Typhoid Fever And Antibiotic Resistance

Typhoid Fever And Antibiotic Resistance

Throughout the world, around 17 million people get typhoid fever each year and out these, around 600,000 people die. In the US, the number of typhoid cases is less than 500 a year and majority of the people get the disease while traveling abroad.

Typhoid fever is caused by the Salmonella typhi bacterium which can be contracted by eating and/or drinking contaminated food and water. The bacterium is shed by infected people as well as people who are carrier via their feces. The infected feces finds it way into food and drinking water and thereby contaminating them with the bacterium. When this food or water is ingested by a person, he gets typhoid.

Typhoid fever has been around for centuries and with the discovery of antibiotics, the spread has been controlled to a certain extent. The drug that was earlier used to treat the disease was chloramphenicol but is no longer used due to serious side effects and the presence of antibiotic resistant bacteria. In fact, in the developing world, antibiotic resistant bacteria are causing obstacles in the treatment of typhoid. As per recent studies, typhoid bacteria have also become resistant to ampicillin and trimethoprim-sulfomethoxazole.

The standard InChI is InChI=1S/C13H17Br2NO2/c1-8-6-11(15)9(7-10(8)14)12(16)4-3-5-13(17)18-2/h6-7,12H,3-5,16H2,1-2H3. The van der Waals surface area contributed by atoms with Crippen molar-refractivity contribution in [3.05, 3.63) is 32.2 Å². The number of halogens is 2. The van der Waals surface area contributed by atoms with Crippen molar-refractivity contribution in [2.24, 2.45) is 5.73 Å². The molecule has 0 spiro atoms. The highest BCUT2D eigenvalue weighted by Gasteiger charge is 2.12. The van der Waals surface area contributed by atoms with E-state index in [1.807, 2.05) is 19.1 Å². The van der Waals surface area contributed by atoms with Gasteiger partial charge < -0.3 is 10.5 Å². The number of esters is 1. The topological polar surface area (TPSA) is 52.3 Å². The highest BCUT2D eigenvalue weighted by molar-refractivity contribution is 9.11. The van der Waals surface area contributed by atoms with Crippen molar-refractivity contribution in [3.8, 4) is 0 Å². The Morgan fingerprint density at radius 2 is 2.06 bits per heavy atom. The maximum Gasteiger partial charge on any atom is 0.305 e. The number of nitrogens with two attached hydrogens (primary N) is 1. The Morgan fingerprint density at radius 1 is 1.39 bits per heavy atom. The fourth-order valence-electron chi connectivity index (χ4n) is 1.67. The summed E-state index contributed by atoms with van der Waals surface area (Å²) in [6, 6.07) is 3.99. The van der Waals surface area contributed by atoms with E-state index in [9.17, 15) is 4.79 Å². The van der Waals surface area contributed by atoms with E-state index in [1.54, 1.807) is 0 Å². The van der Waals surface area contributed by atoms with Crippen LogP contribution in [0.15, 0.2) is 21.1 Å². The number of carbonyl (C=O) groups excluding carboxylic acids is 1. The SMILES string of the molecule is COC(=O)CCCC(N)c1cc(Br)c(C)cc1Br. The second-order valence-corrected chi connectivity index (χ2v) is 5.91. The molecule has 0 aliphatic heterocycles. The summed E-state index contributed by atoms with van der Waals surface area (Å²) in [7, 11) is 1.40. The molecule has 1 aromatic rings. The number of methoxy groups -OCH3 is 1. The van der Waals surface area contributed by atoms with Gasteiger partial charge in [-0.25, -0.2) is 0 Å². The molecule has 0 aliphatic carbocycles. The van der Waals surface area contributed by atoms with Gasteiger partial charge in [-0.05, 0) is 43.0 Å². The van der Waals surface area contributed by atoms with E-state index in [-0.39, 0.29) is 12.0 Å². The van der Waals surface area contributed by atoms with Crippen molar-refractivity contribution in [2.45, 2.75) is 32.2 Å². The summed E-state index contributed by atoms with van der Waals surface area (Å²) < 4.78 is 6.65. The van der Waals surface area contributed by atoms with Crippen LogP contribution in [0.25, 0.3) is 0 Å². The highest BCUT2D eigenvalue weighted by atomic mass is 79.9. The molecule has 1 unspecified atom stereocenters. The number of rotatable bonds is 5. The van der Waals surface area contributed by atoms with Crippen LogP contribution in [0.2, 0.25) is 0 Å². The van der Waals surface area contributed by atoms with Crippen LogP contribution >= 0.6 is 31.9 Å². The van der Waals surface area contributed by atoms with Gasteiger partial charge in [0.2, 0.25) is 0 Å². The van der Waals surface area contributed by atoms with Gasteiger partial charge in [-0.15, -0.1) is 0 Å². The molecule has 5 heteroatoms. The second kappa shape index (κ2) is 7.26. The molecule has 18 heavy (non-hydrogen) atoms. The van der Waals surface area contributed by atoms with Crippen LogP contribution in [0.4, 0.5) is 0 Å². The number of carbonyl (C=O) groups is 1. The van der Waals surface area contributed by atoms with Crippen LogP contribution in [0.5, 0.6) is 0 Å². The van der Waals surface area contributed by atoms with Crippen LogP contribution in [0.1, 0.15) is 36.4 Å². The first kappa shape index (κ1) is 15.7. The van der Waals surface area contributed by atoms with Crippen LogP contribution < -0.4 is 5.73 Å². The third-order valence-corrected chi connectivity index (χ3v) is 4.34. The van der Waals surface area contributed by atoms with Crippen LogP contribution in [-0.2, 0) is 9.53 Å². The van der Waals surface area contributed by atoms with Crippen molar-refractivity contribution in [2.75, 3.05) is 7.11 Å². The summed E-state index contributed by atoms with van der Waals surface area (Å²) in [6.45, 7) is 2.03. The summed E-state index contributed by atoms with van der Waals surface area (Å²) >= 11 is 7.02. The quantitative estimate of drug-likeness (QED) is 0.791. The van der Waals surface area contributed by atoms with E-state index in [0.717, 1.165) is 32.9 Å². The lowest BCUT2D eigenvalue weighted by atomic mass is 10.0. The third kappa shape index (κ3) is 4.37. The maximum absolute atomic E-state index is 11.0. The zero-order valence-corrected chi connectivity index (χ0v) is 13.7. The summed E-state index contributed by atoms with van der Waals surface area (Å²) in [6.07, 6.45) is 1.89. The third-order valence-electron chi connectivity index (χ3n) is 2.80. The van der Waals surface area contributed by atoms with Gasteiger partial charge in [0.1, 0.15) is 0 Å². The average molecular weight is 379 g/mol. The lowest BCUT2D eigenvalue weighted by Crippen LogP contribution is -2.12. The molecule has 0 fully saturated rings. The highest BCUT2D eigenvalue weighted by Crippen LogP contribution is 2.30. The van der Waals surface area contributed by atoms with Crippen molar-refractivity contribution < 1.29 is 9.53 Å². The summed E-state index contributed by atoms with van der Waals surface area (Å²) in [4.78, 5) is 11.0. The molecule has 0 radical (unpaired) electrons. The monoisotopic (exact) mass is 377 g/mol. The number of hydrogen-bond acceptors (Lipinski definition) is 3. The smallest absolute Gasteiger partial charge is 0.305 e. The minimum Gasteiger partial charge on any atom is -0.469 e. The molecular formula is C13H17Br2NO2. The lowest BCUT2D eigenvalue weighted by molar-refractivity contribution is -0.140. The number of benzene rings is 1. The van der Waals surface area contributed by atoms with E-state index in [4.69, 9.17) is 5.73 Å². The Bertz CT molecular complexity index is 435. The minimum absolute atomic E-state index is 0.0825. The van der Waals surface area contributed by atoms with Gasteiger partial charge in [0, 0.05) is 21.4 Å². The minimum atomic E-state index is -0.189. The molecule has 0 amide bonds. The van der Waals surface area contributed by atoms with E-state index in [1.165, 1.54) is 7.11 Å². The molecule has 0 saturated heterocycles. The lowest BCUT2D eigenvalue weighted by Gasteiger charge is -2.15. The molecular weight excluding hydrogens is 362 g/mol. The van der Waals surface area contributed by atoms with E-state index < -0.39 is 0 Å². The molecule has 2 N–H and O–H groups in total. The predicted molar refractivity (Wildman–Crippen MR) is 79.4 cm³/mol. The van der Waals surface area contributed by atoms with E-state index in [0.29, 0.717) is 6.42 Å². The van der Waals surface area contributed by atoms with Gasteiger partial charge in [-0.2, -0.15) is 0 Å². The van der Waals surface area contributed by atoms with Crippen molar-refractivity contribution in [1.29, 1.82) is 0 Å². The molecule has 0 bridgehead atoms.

In South East Asia and the Indian subcontinent, where typhoid fever is highly prevalent, there is insufficient data on typhoid fever and antibiotic resistant bacteria and this is making it very difficult for doctors to treat the disease. Of late it has been seen that Salmonella typhi bacterium is also becoming resistant to fluoroquinolone antibiotics.

No doubt researchers will have to come up with newer antibiotics to tackle typhoid fever and antibiotic resistant bacterial strains. Until that happens, it is important that you take care when traveling overseas. This means only drinking mineral water or eating food that is well cooked and piping hot.

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Typhoid Fever And Antibiotic Resistance